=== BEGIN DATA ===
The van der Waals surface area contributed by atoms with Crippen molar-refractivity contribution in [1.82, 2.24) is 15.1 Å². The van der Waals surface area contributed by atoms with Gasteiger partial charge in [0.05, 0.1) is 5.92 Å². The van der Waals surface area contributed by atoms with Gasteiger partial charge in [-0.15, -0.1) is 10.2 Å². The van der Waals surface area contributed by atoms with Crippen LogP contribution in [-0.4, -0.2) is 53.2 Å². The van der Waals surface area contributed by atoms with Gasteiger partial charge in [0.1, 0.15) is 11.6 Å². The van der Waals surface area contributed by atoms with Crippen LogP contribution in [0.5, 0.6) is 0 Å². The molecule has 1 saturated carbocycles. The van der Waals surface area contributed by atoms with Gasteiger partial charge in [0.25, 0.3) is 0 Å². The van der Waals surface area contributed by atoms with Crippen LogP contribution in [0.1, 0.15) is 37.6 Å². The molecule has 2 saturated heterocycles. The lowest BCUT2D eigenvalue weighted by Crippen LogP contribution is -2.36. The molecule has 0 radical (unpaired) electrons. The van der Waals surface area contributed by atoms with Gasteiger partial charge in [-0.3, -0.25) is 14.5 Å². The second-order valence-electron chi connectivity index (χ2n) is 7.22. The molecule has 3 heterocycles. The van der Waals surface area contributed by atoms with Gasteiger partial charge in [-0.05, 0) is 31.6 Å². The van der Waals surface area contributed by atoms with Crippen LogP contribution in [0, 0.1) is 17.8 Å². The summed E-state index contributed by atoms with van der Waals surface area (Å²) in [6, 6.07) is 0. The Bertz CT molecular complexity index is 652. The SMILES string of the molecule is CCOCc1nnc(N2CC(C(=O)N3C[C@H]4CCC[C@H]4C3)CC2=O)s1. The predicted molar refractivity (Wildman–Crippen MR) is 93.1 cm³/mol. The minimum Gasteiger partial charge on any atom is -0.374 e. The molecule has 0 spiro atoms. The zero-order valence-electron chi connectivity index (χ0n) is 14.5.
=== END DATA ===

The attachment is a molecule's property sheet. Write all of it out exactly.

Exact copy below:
The van der Waals surface area contributed by atoms with Crippen molar-refractivity contribution in [1.82, 2.24) is 15.1 Å². The van der Waals surface area contributed by atoms with Gasteiger partial charge in [0.05, 0.1) is 5.92 Å². The van der Waals surface area contributed by atoms with Gasteiger partial charge in [-0.15, -0.1) is 10.2 Å². The van der Waals surface area contributed by atoms with Crippen LogP contribution in [-0.4, -0.2) is 53.2 Å². The van der Waals surface area contributed by atoms with Gasteiger partial charge in [0.1, 0.15) is 11.6 Å². The van der Waals surface area contributed by atoms with Crippen LogP contribution in [0.5, 0.6) is 0 Å². The molecule has 1 saturated carbocycles. The van der Waals surface area contributed by atoms with Gasteiger partial charge in [0.25, 0.3) is 0 Å². The van der Waals surface area contributed by atoms with Crippen LogP contribution in [0.1, 0.15) is 37.6 Å². The molecule has 2 saturated heterocycles. The lowest BCUT2D eigenvalue weighted by Crippen LogP contribution is -2.36. The molecule has 0 radical (unpaired) electrons. The van der Waals surface area contributed by atoms with Gasteiger partial charge in [-0.3, -0.25) is 14.5 Å². The second-order valence-electron chi connectivity index (χ2n) is 7.22. The molecule has 3 heterocycles. The van der Waals surface area contributed by atoms with Gasteiger partial charge in [-0.05, 0) is 31.6 Å². The van der Waals surface area contributed by atoms with Crippen LogP contribution in [0, 0.1) is 17.8 Å². The summed E-state index contributed by atoms with van der Waals surface area (Å²) in [6, 6.07) is 0. The Bertz CT molecular complexity index is 652. The SMILES string of the molecule is CCOCc1nnc(N2CC(C(=O)N3C[C@H]4CCC[C@H]4C3)CC2=O)s1. The predicted molar refractivity (Wildman–Crippen MR) is 93.1 cm³/mol. The minimum Gasteiger partial charge on any atom is -0.374 e. The molecule has 0 spiro atoms. The zero-order valence-electron chi connectivity index (χ0n) is 14.5.